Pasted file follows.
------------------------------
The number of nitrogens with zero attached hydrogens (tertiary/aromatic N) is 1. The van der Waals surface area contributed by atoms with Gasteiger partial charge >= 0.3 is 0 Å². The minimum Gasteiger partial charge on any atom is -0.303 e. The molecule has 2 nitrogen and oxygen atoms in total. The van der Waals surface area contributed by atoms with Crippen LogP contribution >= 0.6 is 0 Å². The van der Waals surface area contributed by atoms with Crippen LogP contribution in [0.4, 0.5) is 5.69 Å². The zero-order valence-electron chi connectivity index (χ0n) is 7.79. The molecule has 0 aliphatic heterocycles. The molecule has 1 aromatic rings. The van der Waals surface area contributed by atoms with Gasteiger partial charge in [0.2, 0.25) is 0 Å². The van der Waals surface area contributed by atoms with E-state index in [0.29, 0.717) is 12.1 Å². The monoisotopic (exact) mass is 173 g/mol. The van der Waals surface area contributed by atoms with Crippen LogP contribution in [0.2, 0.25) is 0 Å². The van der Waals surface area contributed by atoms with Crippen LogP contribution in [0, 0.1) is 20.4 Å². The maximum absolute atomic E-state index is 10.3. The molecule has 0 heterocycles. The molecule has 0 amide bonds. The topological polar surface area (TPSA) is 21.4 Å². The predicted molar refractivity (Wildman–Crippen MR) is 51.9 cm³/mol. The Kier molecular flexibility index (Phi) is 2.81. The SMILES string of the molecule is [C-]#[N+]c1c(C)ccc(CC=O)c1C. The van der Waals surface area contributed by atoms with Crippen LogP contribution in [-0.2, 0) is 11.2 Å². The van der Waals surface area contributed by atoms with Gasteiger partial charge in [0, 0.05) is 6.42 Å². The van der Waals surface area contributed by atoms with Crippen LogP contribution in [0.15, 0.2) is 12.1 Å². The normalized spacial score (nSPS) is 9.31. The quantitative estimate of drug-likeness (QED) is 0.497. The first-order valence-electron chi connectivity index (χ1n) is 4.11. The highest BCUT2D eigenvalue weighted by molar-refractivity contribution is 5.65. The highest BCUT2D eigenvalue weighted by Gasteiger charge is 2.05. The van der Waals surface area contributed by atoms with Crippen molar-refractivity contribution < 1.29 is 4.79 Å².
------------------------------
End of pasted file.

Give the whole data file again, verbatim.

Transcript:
The number of nitrogens with zero attached hydrogens (tertiary/aromatic N) is 1. The van der Waals surface area contributed by atoms with Gasteiger partial charge >= 0.3 is 0 Å². The minimum Gasteiger partial charge on any atom is -0.303 e. The molecule has 2 nitrogen and oxygen atoms in total. The van der Waals surface area contributed by atoms with Crippen LogP contribution >= 0.6 is 0 Å². The van der Waals surface area contributed by atoms with Crippen LogP contribution in [0.4, 0.5) is 5.69 Å². The zero-order valence-electron chi connectivity index (χ0n) is 7.79. The molecule has 0 aliphatic heterocycles. The molecule has 1 aromatic rings. The van der Waals surface area contributed by atoms with Gasteiger partial charge in [0.2, 0.25) is 0 Å². The van der Waals surface area contributed by atoms with E-state index in [0.29, 0.717) is 12.1 Å². The monoisotopic (exact) mass is 173 g/mol. The van der Waals surface area contributed by atoms with Crippen LogP contribution in [0.2, 0.25) is 0 Å². The van der Waals surface area contributed by atoms with Crippen LogP contribution in [0, 0.1) is 20.4 Å². The maximum absolute atomic E-state index is 10.3. The molecule has 0 heterocycles. The molecule has 0 amide bonds. The topological polar surface area (TPSA) is 21.4 Å². The predicted molar refractivity (Wildman–Crippen MR) is 51.9 cm³/mol. The Kier molecular flexibility index (Phi) is 2.81. The SMILES string of the molecule is [C-]#[N+]c1c(C)ccc(CC=O)c1C. The van der Waals surface area contributed by atoms with Crippen LogP contribution in [-0.2, 0) is 11.2 Å². The van der Waals surface area contributed by atoms with Gasteiger partial charge in [0, 0.05) is 6.42 Å². The van der Waals surface area contributed by atoms with Crippen LogP contribution in [0.15, 0.2) is 12.1 Å². The normalized spacial score (nSPS) is 9.31. The quantitative estimate of drug-likeness (QED) is 0.497. The first-order valence-electron chi connectivity index (χ1n) is 4.11. The highest BCUT2D eigenvalue weighted by molar-refractivity contribution is 5.65. The highest BCUT2D eigenvalue weighted by Gasteiger charge is 2.05. The van der Waals surface area contributed by atoms with Crippen molar-refractivity contribution < 1.29 is 4.79 Å².